The district court did not rule, as a matter of law, that SPI was not the agent of Football. The district court decided the case by first "[a]ssuming defendants' argument that Football was the principal." The court then reasoned, applying Louisiana law, that because there had not been a demand from SPI to Football for repayment of the losses SPI sustained, Football had not suffered any loss. Without evidence of any loss, Football, under the plain language of the contract, owed the City $1,000,000. We review the decision of the district court de novo.
The Erie doctrine requires that we apply Louisiana law to the issue of the necessity of demand as a predicate for recovery by an agent from its principal for reimbursement of expenses incurred by the former on behalf of the latter. See Erie R. Co. v. Tompkins, 304 U.S. 64, 58 S. Ct. 817 (1938); Salve Regina College v. Russell, 499 U.S. 225, 239-40,111 S. Ct. 1217, 1225 (1991) (holding that federal courts of appeal should conduct de novo review of a district court's determination of state law). The theory or concept of mandate, as agency is nominated in the civil law, is found in Book III, Chapter 2, of the Louisiana Civil Code. The definitional article provides that "[a] mandate is a contract by which a person, the principal, confers authority on another person, the mandatary, to transact one or more affairs for the principal." La. Civ. Code art. 2989. As to loss, the Civil Code provides that "[t]he principal is bound to compensate the mandatary for loss the mandatary sustains as a result of the mandate, but not for loss caused by the fault of the mandatary." La. Civ. Code art. 3013.
When asked if a putting in default, or demand, must precede establishment of responsibility by the principal to the mandatary, the Louisiana Civil Code is the oracle. The demand provision applicable to all conventional obligations or contracts provides that: "[d]amages for delay in the performance of an obligation are owed from the time the obligor is put in default. Other damages are owed from the time the obligor failed to perform." La. Civ. Code art. 1989. As the obligation of Football to indemnify SPI for its losses incurred in operating the Shreveport based team is not a claim for delay damages, it is abundantly clear from Article 1989 that no demand by Football was necessary to establish its obligation to repay SPI for the losses SPI incurred. Our opinion is buttressed if not ordained by the language of a prior panel of this court in General Electric Capital Corp. v. Southeastern Health Care, Inc.:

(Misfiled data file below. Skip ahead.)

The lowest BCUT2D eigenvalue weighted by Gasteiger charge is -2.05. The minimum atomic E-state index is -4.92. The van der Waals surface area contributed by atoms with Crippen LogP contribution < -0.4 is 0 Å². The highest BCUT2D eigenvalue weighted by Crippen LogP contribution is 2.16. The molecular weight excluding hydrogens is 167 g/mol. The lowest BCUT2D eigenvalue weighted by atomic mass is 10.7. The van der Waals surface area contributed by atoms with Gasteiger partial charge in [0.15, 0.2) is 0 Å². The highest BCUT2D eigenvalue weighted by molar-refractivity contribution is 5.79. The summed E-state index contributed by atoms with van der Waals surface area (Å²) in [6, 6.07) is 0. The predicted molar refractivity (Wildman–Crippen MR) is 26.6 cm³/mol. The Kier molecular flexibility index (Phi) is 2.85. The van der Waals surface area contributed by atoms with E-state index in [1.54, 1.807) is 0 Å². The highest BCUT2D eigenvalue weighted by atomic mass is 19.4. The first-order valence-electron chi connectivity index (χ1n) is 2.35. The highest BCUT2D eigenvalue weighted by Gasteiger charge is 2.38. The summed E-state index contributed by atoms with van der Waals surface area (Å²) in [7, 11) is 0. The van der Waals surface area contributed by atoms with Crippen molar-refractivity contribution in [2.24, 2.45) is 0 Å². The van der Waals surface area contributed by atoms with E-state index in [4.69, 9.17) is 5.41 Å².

When the obligations provisions of the Code were revised . . . the importance of putting an obligor in default was greatly reduced, almost to the point of elimination. Although an obligee seeking damages resulting from delay in the performance of an obligation may only recover such damages from the time the obligor is put in default, other damages are owed from the time the obligor fails to perform a putting in default is not required.
950 F.2d 944, 951 (5th Cir. 1991). The resulting rule can only be that a claim for damages need not be preceded by a putting in default unless the damages are for delay in performance by the obligor.
The district court erred when it presumed, but did not find, the presence of mandate. This case is remanded to the trial court for retrial on that key issue, and for further proceedings consistent with this opinion. If the court discerns the presence of mandate, then it should proceed to determine the consequence of the damages incurred by the mandatary.
Chief Judge F.A. Little, Jr. of the Western District of Louisiana, sitting by designation.
See Richard Alm, Sports Business Briefs, Dallas Morning News, Jan. 6, 2001, at 2F.
Glieberman also personally guaranteed the obligations of Football.
As further consideration for the sponsorship, Football agreed to give the City numerous advertising, promotion and public relations benefits. These benefits included a "stay-in-school" program to be implemented with the assistance of Pirates players. In addition, Football agreed to provide free season tickets to certain students and to provide development assistance for neighborhoods and businesses near Independence Stadium.